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What's Old is New Again! "Ruta De Los Asturianos O Del Regañón" Trail to Santo Toribio

2020 Camino Guides

RumAndChupacabras

Veteran Member
Camino(s) past & future
Jul-Sept 2019: Six weeks in Northern Spain.
Apr 2018 Asturias
May 2016 CP: Portuguese
After much soul searching as to which Camino to take during our six weeks in Spain, it has become a passionate hope that we will re-trailblaze this seemingly forgotten, route. A few weeks ago, I made my first Wikiloc map for the Norte coastal portion of walking this route, exactly as it is depicted on the back of the Santo Toribio De Liébana Credential del Peregrino. We'll go for a slower paced walk of 10-15km a day. Since I'm really new at this form of map making please feel free to make helpful suggestions because, I still have to make maps for the rest of the trail. ;)

my map.....

back of the credential...

59690
 
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Dave

Active Member
Camino(s) past & future
First: Camino Francés 2002; most recent: Norte/Primitivo 2019
I love the idea, T! It would be fantastic to be able to make the Lebaniego connect back to the Norte without fully backtracking. It's too bad that this is largely restricted to the highway--I fear that it won't be the most enjoyable of walks for you. This is the challenge often of trying to recover historic routes; over time, those historic routes became modern highways!

I was curious if there was a way to do it without the roads. I don't see many options if you want to closely follow that itinerary. Trails might exist, but they don't show up on any of the map types that I have access to. It is possible, though, to follow an offroad approach through the hills that is almost entirely free of pavement. Here's a snapshot:

59735

This would be a much more rugged walk. The software says it's about 19km, but it doesn't always calculate distance in hills as accurately as one would like. Most of the tracks seem to be old dirt roads, but there are some footpaths as well, and those can be in highly varied states. Very little opportunities for water/supplies on this approach. The only places that really show up are Santa Eulalia (hotel La Casa del Jardín) and Alevia near the end (Hotel Casona d'Alevia). I don't think this is what you're looking for, but thought I'd share!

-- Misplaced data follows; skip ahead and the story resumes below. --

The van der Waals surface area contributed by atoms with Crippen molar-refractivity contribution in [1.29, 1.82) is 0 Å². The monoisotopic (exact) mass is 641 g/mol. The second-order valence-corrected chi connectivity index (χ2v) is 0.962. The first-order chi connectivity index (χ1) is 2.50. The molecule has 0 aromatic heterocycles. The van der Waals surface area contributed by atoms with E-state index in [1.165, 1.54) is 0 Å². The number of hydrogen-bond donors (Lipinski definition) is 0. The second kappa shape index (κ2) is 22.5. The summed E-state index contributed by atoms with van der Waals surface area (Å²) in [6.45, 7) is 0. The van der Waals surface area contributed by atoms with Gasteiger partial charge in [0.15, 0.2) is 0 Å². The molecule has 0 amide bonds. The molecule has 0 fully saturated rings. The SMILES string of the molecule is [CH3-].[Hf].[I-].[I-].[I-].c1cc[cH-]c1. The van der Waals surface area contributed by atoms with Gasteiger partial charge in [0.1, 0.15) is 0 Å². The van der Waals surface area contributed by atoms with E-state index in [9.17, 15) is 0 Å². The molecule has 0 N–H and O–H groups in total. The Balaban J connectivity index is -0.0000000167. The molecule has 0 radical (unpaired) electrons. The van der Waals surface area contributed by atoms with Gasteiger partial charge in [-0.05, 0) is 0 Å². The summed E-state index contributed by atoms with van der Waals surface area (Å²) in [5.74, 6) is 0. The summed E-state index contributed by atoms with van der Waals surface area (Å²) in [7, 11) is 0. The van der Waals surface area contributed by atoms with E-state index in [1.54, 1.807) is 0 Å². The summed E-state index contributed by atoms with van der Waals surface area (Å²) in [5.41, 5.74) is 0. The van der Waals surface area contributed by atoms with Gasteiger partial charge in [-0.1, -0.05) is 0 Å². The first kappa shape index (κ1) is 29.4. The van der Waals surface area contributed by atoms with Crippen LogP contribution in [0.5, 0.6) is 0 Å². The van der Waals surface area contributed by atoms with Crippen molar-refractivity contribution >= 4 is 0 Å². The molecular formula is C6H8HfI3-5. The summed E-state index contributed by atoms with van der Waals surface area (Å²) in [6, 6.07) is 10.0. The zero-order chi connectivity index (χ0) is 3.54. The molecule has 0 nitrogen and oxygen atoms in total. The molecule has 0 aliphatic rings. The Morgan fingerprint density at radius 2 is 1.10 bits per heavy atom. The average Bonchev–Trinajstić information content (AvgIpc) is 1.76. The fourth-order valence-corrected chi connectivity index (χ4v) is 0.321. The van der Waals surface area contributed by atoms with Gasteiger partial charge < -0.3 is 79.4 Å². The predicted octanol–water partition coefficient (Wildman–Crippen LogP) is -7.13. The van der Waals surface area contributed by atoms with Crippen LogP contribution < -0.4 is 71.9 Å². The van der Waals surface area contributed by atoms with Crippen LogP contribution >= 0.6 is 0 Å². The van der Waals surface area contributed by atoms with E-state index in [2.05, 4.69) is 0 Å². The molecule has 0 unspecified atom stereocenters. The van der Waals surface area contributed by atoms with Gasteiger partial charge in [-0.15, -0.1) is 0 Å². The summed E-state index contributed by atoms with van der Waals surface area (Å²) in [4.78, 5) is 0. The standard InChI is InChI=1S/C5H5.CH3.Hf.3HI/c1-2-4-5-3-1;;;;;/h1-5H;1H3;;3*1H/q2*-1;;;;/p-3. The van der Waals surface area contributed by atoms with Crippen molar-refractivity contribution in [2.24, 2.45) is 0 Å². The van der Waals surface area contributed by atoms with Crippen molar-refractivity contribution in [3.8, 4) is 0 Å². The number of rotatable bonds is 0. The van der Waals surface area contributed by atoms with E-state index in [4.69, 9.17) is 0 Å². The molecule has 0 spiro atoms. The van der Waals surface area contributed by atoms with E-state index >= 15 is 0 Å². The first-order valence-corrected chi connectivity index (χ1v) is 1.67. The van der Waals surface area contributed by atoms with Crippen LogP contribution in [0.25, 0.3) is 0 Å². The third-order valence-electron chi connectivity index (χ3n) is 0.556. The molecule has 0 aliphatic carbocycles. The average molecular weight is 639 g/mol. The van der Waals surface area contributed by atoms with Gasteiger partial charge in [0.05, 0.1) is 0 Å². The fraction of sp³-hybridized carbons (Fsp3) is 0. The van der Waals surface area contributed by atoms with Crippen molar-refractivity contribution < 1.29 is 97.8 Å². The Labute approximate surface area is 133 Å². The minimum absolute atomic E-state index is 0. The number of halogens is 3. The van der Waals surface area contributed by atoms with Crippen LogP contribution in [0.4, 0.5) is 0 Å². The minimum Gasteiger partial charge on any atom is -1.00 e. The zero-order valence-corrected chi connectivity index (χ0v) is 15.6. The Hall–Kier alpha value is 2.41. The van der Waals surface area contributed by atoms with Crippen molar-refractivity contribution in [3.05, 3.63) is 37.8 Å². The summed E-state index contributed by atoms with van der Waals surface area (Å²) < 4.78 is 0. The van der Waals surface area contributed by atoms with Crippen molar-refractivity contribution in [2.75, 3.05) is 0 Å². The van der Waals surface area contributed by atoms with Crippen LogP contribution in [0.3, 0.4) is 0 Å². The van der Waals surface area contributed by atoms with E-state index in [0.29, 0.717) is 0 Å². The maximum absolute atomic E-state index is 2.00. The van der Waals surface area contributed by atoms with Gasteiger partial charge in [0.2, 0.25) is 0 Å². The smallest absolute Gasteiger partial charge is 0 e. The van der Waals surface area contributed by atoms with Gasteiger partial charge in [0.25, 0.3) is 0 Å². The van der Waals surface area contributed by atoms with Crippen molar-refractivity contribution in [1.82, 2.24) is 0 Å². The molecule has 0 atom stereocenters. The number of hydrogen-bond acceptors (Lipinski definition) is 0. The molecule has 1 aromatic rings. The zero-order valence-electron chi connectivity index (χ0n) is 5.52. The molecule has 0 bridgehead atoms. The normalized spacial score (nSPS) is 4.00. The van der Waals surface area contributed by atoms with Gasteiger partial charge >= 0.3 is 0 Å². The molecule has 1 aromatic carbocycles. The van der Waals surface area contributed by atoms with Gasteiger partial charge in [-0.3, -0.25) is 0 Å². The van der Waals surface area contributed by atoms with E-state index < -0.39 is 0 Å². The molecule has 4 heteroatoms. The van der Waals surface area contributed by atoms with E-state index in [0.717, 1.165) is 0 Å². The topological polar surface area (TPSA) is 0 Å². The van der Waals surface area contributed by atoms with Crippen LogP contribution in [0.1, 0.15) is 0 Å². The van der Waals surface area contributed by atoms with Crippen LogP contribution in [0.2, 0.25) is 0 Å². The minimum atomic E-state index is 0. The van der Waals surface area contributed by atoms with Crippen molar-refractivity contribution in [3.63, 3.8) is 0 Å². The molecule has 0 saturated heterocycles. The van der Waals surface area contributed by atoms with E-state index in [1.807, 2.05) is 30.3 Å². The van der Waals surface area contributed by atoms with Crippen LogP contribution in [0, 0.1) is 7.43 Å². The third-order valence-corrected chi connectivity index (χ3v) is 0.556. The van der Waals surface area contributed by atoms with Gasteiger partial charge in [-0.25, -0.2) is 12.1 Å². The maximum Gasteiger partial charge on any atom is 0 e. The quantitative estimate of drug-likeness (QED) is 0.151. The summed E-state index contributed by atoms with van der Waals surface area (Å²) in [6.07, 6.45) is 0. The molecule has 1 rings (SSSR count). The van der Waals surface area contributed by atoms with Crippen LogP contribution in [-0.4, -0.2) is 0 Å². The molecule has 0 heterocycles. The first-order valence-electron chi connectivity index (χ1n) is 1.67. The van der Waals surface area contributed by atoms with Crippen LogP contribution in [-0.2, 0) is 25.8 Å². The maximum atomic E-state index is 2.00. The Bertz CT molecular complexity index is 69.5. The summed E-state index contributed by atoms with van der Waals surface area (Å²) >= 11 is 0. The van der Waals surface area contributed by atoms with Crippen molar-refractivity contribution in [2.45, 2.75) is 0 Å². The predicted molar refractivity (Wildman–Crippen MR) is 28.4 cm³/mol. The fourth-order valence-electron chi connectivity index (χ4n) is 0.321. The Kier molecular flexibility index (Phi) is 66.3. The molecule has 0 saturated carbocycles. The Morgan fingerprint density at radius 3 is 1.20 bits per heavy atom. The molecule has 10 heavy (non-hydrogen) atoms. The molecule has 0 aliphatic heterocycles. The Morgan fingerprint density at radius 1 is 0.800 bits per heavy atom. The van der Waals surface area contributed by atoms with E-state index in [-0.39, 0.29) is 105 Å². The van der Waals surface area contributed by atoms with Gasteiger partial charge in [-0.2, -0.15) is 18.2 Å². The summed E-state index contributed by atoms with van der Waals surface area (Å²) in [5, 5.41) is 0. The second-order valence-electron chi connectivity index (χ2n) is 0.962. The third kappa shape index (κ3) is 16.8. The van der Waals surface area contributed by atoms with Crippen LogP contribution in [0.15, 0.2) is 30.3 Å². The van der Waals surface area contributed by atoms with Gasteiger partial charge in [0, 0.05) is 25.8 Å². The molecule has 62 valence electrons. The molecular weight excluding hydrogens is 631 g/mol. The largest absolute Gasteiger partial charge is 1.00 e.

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Camino(s) past & future
Camino Frances, 2015
When interested in trails I don't bother with Google Maps which doesn't show them. I use the OSMand and Maps.me apps which do. You might be able to find obscure routes using these. They both use the Open Street Map database. OSMand shows more detail though. If you want to view a wikiloc track on top of the basic map OSMand can show GPX formatted tracks and maps.me can show KML and KMZ formats.
 

Dave

Active Member
Camino(s) past & future
First: Camino Francés 2002; most recent: Norte/Primitivo 2019
Yep, I use some of those and then additional "Outdoors" maps that include a lot more dirt roads and footpaths. Satellite, too, sometimes adds a useful layer. OSM is a nice start, but much less helpful for unpaved stuff.
 
Camino(s) past & future
Camino Frances, 2015
OSM is a nice start, but much less helpful for unpaved stuff.
I find it terrific for trails but I have to admit I've only used it at home, not in Europe. It does rely on people submitting the data so it could be sparse in Spain. I've noticed that it is sparser on trail data in the American south than in the New England area.
 

RumAndChupacabras

Veteran Member
Camino(s) past & future
Jul-Sept 2019: Six weeks in Northern Spain.
Apr 2018 Asturias
May 2016 CP: Portuguese
Thank you's, @Dave and @Rick of Rick and Peg!

...This is the challenge often of trying to recover historic routes; over time, those historic routes became modern highways! I was curious if there was a way to do it without the roads. I don't see many options if you want to closely follow that itinerary. Trails might exist, but they don't show up on any of the map types that I have access to...
Dave, from what I see on that Coastal portion (Llanes to Colombres), you certainly appear to be spot on regarding highway! I'm just trying to keep the pueblo's the same as they are on the Credencial map. The rest of the trail/s (Panes to STL) are frequently foot trails...of which I've found many variables in Wikiloc because, I always use Satellite view when creating.

Is "outdoors", this? > https://www.outdoors.com

Rick o'R&P OOOOH...Maps.me looks interesting!

Is OSM, this? > https://www.openstreetmap.org

Finished another map yesterday and hope to complete one more, tomorrow. If interested you can see them through my Wikiloc link above. It's kind of exciting to see what new adventures lie ahead. 😁
 

Dave

Active Member
Camino(s) past & future
First: Camino Francés 2002; most recent: Norte/Primitivo 2019
The "outdoors" map tiles that I use come from Thunder Forest: https://www.thunderforest.com/maps/outdoors/